index of the search key, if it is contained in the array; otherwise, (-(insertion point ) - 1) . The insertion point is defined as the point at which the key would be inserted into the array: the index of the first element greater than the key, or a.length if all elements in the array are less than the specified key. Note that this guarantees that the return value will be >= 0 if and only if the key is found.

method:binarySearch(float[],int,int,float) [NONE]

  • binarySearch

    public static int binarySearch​(float[] a,
                                   int fromIndex,
                                   int toIndex,
                                   float key)
    Searches a range of the specified array of floats for the specified value using the binary search algorithm. The range must be sorted (as by the sort(float[], int, int) method) prior to making this call. If it is not sorted, the results are undefined. If the range contains multiple elements with the specified value, there is no guarantee which one will be found. This method considers all NaN values to be equivalent and equal.
    Parameters:
    a - the array to be searched
    fromIndex - the index of the first element (inclusive) to be searched
    toIndex - the index of the last element (exclusive) to be searched
    key - the value to be searched for
    Returns:
    index of the search key, if it is contained in the array within the specified range; otherwise, (-(insertion point ) - 1) . The insertion point is defined as the point at which the key would be inserted into the array: the index of the first element in the range greater than the key, or toIndex if all elements in the range are less than the specified key. Note that this guarantees that the return value will be >= 0 if and only if the key is found.
    Throws:
    IllegalArgumentException - if fromIndex > toIndex
    ArrayIndexOutOfBoundsException - if fromIndex < 0 or toIndex > a.length
    Since:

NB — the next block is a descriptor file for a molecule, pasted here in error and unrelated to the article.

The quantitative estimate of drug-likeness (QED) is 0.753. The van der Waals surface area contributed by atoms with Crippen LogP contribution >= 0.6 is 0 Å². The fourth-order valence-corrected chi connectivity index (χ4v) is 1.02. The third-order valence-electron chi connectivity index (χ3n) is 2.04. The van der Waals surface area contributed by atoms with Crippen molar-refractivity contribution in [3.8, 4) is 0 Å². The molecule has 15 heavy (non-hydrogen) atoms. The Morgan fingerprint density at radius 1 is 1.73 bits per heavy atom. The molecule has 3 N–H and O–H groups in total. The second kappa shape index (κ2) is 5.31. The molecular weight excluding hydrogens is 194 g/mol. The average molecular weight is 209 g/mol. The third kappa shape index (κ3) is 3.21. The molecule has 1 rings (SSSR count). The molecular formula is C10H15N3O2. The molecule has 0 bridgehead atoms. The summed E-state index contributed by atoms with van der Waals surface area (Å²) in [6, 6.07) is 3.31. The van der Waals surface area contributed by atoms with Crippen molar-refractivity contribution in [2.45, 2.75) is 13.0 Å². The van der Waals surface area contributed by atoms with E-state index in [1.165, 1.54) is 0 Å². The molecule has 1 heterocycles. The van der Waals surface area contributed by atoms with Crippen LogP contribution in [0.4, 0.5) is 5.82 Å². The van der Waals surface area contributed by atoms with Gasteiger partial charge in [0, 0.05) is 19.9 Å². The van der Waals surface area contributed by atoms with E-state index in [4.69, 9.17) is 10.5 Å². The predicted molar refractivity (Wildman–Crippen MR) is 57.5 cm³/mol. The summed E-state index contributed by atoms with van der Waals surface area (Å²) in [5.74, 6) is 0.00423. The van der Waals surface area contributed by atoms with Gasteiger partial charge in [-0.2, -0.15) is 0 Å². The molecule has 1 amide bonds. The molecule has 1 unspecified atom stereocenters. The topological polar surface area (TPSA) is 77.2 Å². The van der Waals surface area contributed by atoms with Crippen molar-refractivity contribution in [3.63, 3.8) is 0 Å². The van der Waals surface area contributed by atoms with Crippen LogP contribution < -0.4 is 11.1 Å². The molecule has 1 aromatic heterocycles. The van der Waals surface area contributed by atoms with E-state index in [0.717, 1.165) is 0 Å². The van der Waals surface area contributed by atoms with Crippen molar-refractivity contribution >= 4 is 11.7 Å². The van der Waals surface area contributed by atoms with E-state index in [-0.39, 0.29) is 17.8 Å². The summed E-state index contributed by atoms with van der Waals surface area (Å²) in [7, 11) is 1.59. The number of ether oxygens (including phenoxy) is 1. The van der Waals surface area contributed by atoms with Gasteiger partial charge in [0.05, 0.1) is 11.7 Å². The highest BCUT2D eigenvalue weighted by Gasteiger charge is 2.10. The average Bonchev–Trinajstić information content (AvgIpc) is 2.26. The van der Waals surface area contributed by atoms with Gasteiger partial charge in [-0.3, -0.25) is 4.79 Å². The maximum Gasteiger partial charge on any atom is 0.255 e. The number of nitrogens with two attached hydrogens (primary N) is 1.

1.6

method:binarySearch(java.lang.Object[],java.lang.Object) [NONE]

  • binarySearch

    public static int binarySearch​(Object[] a,
                                   Object key)
    Searches the specified array for the specified object using the binary search algorithm. The array must be sorted into ascending order according to the natural ordering of its elements (as by the sort(Object[]) method) prior to making this call. If it is not sorted, the results are undefined. (If the array contains elements that are not mutually comparable (for example, strings and integers), it cannot be sorted according to the natural ordering of its elements, hence results are undefined.) If the array contains multiple elements equal to the specified object, there is no guarantee which one will be found.
    Parameters:
    a - the array to be searched
    key - the value to be searched for
    Returns:
    index of the search key, if it is contained in the array; otherwise, (-(insertion point ) - 1) . The insertion point is defined as the point at which the key would be inserted into the array: the index of the first element greater than the key, or a.length if all elements in the array are less than the specified key. Note that this guarantees that the return value will be >= 0 if and only if the key is found.
    Throws:
    ClassCastException - if the search key is not comparable to the elements of the array.

method:binarySearch(java.lang.Object[],int,int,java.lang.Object) [NONE]

  • binarySearch

    public static int binarySearch​(Object[] a,
                                   int fromIndex,
                                   int toIndex,
                                   Object key)
    Searches a range of the specified array for the specified object using the binary search algorithm. The range must be sorted into ascending order according to the natural ordering of its elements (as by the sort(Object[], int, int) method) prior to making this call. If it is not sorted, the results are undefined. (If the range contains elements that are not mutually comparable (for example, strings and integers), it cannot be sorted according to the natural ordering of its elements, hence results are undefined.) If the range contains multiple elements equal to the specified object, there is no guarantee which one will be found.